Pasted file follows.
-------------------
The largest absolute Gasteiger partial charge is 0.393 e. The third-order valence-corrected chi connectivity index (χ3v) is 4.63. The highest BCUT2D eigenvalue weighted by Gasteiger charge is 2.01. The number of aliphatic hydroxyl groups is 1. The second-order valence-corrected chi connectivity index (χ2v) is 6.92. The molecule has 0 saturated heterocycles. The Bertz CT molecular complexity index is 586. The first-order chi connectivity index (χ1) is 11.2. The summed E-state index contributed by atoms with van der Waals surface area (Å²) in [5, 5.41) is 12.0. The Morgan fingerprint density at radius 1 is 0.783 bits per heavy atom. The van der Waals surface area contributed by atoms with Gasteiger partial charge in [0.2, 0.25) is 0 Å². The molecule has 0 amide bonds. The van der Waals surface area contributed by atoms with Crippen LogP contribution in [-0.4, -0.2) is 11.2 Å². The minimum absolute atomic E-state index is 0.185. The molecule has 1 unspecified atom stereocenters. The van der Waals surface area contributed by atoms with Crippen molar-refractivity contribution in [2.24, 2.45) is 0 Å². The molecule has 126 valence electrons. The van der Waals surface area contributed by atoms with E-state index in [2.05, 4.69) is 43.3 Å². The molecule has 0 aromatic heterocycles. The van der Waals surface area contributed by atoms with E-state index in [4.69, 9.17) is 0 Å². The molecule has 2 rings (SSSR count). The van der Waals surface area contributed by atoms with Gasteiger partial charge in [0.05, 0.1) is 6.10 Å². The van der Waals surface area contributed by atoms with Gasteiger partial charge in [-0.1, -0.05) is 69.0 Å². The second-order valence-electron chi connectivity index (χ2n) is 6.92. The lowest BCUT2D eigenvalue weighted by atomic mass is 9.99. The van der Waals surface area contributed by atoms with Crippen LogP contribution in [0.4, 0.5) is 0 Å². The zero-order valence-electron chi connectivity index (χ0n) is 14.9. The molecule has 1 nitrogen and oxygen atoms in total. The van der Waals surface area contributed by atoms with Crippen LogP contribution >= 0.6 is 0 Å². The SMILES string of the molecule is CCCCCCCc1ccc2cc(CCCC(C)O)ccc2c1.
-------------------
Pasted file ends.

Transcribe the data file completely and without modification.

The largest absolute Gasteiger partial charge is 0.393 e. The third-order valence-corrected chi connectivity index (χ3v) is 4.63. The highest BCUT2D eigenvalue weighted by Gasteiger charge is 2.01. The number of aliphatic hydroxyl groups is 1. The second-order valence-corrected chi connectivity index (χ2v) is 6.92. The molecule has 0 saturated heterocycles. The Bertz CT molecular complexity index is 586. The first-order chi connectivity index (χ1) is 11.2. The summed E-state index contributed by atoms with van der Waals surface area (Å²) in [5, 5.41) is 12.0. The Morgan fingerprint density at radius 1 is 0.783 bits per heavy atom. The van der Waals surface area contributed by atoms with Gasteiger partial charge in [0.2, 0.25) is 0 Å². The molecule has 0 amide bonds. The van der Waals surface area contributed by atoms with Crippen LogP contribution in [-0.4, -0.2) is 11.2 Å². The minimum absolute atomic E-state index is 0.185. The molecule has 1 unspecified atom stereocenters. The van der Waals surface area contributed by atoms with Crippen molar-refractivity contribution in [2.24, 2.45) is 0 Å². The molecule has 126 valence electrons. The van der Waals surface area contributed by atoms with E-state index in [2.05, 4.69) is 43.3 Å². The molecule has 0 aromatic heterocycles. The van der Waals surface area contributed by atoms with E-state index in [4.69, 9.17) is 0 Å². The molecule has 2 rings (SSSR count). The van der Waals surface area contributed by atoms with Gasteiger partial charge in [0.05, 0.1) is 6.10 Å². The van der Waals surface area contributed by atoms with Gasteiger partial charge in [-0.1, -0.05) is 69.0 Å². The second-order valence-electron chi connectivity index (χ2n) is 6.92. The lowest BCUT2D eigenvalue weighted by atomic mass is 9.99. The van der Waals surface area contributed by atoms with Crippen LogP contribution in [0.4, 0.5) is 0 Å². The zero-order valence-electron chi connectivity index (χ0n) is 14.9. The molecule has 1 nitrogen and oxygen atoms in total. The van der Waals surface area contributed by atoms with Crippen LogP contribution >= 0.6 is 0 Å². The SMILES string of the molecule is CCCCCCCc1ccc2cc(CCCC(C)O)ccc2c1.